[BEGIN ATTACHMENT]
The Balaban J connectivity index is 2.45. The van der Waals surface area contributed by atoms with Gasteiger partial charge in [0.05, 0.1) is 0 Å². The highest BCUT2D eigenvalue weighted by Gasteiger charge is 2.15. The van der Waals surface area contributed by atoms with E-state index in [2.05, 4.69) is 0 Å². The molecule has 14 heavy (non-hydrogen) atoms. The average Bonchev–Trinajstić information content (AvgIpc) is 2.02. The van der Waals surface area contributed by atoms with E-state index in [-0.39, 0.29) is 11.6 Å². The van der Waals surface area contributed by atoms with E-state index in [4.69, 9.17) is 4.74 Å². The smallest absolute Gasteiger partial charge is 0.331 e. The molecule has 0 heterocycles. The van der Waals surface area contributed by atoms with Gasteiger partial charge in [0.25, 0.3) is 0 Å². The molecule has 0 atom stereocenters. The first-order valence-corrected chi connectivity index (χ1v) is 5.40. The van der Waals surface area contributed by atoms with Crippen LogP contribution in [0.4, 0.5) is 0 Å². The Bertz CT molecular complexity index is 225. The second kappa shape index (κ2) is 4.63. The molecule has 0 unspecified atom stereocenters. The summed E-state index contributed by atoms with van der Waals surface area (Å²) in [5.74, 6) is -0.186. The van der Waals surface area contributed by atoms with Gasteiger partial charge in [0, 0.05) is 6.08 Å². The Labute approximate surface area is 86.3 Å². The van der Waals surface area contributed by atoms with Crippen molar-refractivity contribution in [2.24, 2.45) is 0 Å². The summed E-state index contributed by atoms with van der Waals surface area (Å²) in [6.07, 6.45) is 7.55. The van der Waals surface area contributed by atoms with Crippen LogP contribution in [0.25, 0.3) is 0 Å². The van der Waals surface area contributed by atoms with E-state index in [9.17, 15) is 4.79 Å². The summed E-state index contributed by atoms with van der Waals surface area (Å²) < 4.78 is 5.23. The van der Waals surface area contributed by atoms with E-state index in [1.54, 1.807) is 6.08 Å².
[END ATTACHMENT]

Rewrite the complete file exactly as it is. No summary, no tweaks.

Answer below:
The Balaban J connectivity index is 2.45. The van der Waals surface area contributed by atoms with Gasteiger partial charge in [0.05, 0.1) is 0 Å². The highest BCUT2D eigenvalue weighted by Gasteiger charge is 2.15. The van der Waals surface area contributed by atoms with E-state index in [2.05, 4.69) is 0 Å². The molecule has 14 heavy (non-hydrogen) atoms. The average Bonchev–Trinajstić information content (AvgIpc) is 2.02. The van der Waals surface area contributed by atoms with E-state index in [-0.39, 0.29) is 11.6 Å². The van der Waals surface area contributed by atoms with E-state index in [4.69, 9.17) is 4.74 Å². The smallest absolute Gasteiger partial charge is 0.331 e. The molecule has 0 heterocycles. The van der Waals surface area contributed by atoms with Gasteiger partial charge in [0.25, 0.3) is 0 Å². The molecule has 0 atom stereocenters. The first-order valence-corrected chi connectivity index (χ1v) is 5.40. The van der Waals surface area contributed by atoms with Crippen LogP contribution in [0.4, 0.5) is 0 Å². The Bertz CT molecular complexity index is 225. The second kappa shape index (κ2) is 4.63. The molecule has 0 unspecified atom stereocenters. The summed E-state index contributed by atoms with van der Waals surface area (Å²) in [5.74, 6) is -0.186. The van der Waals surface area contributed by atoms with Gasteiger partial charge in [0, 0.05) is 6.08 Å². The Labute approximate surface area is 86.3 Å². The van der Waals surface area contributed by atoms with Crippen molar-refractivity contribution in [2.24, 2.45) is 0 Å². The summed E-state index contributed by atoms with van der Waals surface area (Å²) in [6.07, 6.45) is 7.55. The van der Waals surface area contributed by atoms with Crippen LogP contribution in [0.25, 0.3) is 0 Å². The van der Waals surface area contributed by atoms with E-state index in [9.17, 15) is 4.79 Å². The summed E-state index contributed by atoms with van der Waals surface area (Å²) < 4.78 is 5.23. The van der Waals surface area contributed by atoms with E-state index in [1.54, 1.807) is 6.08 Å².